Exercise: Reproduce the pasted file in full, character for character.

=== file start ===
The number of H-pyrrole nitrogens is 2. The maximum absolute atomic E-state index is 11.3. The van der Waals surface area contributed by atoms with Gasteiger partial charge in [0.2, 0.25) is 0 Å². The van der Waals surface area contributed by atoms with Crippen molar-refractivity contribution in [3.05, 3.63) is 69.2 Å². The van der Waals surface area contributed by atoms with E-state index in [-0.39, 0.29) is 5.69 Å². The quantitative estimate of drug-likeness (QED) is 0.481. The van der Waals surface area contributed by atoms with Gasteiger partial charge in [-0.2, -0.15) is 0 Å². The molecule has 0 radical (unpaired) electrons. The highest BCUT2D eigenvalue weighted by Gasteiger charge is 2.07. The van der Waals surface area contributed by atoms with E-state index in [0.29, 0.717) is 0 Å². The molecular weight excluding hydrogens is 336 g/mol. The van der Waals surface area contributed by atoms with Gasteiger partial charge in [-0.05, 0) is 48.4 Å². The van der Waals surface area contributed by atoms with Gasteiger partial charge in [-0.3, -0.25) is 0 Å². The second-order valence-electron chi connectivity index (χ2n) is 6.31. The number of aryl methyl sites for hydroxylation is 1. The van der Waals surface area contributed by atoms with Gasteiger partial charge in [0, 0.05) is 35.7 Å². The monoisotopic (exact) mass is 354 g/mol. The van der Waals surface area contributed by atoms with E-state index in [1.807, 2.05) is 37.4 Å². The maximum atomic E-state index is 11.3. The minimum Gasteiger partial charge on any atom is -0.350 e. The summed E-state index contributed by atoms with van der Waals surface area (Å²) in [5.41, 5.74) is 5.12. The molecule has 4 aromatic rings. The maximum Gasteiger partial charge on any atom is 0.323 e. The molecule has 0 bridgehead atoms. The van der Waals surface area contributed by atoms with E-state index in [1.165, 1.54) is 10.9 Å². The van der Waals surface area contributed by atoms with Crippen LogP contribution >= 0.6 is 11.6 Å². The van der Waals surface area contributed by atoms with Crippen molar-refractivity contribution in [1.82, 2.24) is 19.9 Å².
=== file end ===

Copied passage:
The number of H-pyrrole nitrogens is 2. The maximum absolute atomic E-state index is 11.3. The van der Waals surface area contributed by atoms with Gasteiger partial charge in [0.2, 0.25) is 0 Å². The van der Waals surface area contributed by atoms with Crippen molar-refractivity contribution in [3.05, 3.63) is 69.2 Å². The van der Waals surface area contributed by atoms with E-state index in [-0.39, 0.29) is 5.69 Å². The quantitative estimate of drug-likeness (QED) is 0.481. The van der Waals surface area contributed by atoms with Gasteiger partial charge in [-0.2, -0.15) is 0 Å². The molecule has 0 radical (unpaired) electrons. The highest BCUT2D eigenvalue weighted by Gasteiger charge is 2.07. The van der Waals surface area contributed by atoms with E-state index in [0.29, 0.717) is 0 Å². The molecular weight excluding hydrogens is 336 g/mol. The van der Waals surface area contributed by atoms with Gasteiger partial charge in [-0.05, 0) is 48.4 Å². The van der Waals surface area contributed by atoms with Gasteiger partial charge in [-0.3, -0.25) is 0 Å². The second-order valence-electron chi connectivity index (χ2n) is 6.31. The number of aryl methyl sites for hydroxylation is 1. The van der Waals surface area contributed by atoms with Gasteiger partial charge in [0, 0.05) is 35.7 Å². The monoisotopic (exact) mass is 354 g/mol. The van der Waals surface area contributed by atoms with E-state index in [1.807, 2.05) is 37.4 Å². The maximum atomic E-state index is 11.3. The minimum Gasteiger partial charge on any atom is -0.350 e. The summed E-state index contributed by atoms with van der Waals surface area (Å²) in [5.41, 5.74) is 5.12. The molecule has 4 aromatic rings. The maximum Gasteiger partial charge on any atom is 0.323 e. The molecule has 0 bridgehead atoms. The van der Waals surface area contributed by atoms with E-state index in [1.165, 1.54) is 10.9 Å². The van der Waals surface area contributed by atoms with Crippen LogP contribution >= 0.6 is 11.6 Å². The van der Waals surface area contributed by atoms with Crippen molar-refractivity contribution in [1.82, 2.24) is 19.9 Å².